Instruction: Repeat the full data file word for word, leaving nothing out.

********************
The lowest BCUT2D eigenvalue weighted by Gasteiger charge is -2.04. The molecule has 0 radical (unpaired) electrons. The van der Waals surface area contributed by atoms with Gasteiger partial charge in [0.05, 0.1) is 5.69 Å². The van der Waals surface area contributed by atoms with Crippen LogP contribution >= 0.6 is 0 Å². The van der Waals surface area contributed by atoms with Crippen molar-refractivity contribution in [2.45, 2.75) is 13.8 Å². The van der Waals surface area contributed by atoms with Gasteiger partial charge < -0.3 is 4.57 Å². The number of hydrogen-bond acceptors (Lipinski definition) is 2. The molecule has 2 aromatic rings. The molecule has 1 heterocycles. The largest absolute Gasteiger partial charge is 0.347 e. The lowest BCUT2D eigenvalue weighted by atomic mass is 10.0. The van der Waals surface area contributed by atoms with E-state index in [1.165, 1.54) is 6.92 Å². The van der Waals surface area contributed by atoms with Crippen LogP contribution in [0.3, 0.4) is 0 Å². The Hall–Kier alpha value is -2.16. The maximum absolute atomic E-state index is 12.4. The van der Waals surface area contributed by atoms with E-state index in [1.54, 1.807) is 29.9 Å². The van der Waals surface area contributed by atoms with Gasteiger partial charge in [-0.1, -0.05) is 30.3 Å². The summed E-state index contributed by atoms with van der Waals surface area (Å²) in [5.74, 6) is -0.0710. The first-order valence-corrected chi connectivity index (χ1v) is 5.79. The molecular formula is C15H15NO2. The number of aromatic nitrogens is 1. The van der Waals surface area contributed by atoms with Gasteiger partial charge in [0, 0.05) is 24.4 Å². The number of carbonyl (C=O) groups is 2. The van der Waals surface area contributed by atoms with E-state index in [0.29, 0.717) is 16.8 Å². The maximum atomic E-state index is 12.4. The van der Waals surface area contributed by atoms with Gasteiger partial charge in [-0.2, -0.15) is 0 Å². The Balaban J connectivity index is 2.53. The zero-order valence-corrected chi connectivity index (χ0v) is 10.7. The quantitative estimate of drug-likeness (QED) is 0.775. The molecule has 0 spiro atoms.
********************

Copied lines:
The lowest BCUT2D eigenvalue weighted by Gasteiger charge is -2.04. The molecule has 0 radical (unpaired) electrons. The van der Waals surface area contributed by atoms with Gasteiger partial charge in [0.05, 0.1) is 5.69 Å². The van der Waals surface area contributed by atoms with Crippen LogP contribution >= 0.6 is 0 Å². The van der Waals surface area contributed by atoms with Crippen molar-refractivity contribution in [2.45, 2.75) is 13.8 Å². The van der Waals surface area contributed by atoms with Gasteiger partial charge < -0.3 is 4.57 Å². The number of hydrogen-bond acceptors (Lipinski definition) is 2. The molecule has 2 aromatic rings. The molecule has 1 heterocycles. The largest absolute Gasteiger partial charge is 0.347 e. The lowest BCUT2D eigenvalue weighted by atomic mass is 10.0. The van der Waals surface area contributed by atoms with E-state index in [1.165, 1.54) is 6.92 Å². The van der Waals surface area contributed by atoms with Crippen LogP contribution in [0.3, 0.4) is 0 Å². The Hall–Kier alpha value is -2.16. The maximum absolute atomic E-state index is 12.4. The van der Waals surface area contributed by atoms with E-state index in [1.54, 1.807) is 29.9 Å². The van der Waals surface area contributed by atoms with Gasteiger partial charge in [-0.1, -0.05) is 30.3 Å². The summed E-state index contributed by atoms with van der Waals surface area (Å²) in [5.74, 6) is -0.0710. The first-order valence-corrected chi connectivity index (χ1v) is 5.79. The molecular formula is C15H15NO2. The number of aromatic nitrogens is 1. The van der Waals surface area contributed by atoms with Gasteiger partial charge in [0, 0.05) is 24.4 Å². The number of carbonyl (C=O) groups is 2. The van der Waals surface area contributed by atoms with E-state index in [0.29, 0.717) is 16.8 Å². The maximum atomic E-state index is 12.4. The van der Waals surface area contributed by atoms with Gasteiger partial charge in [-0.2, -0.15) is 0 Å². The Balaban J connectivity index is 2.53. The zero-order valence-corrected chi connectivity index (χ0v) is 10.7. The quantitative estimate of drug-likeness (QED) is 0.775. The molecule has 0 spiro atoms.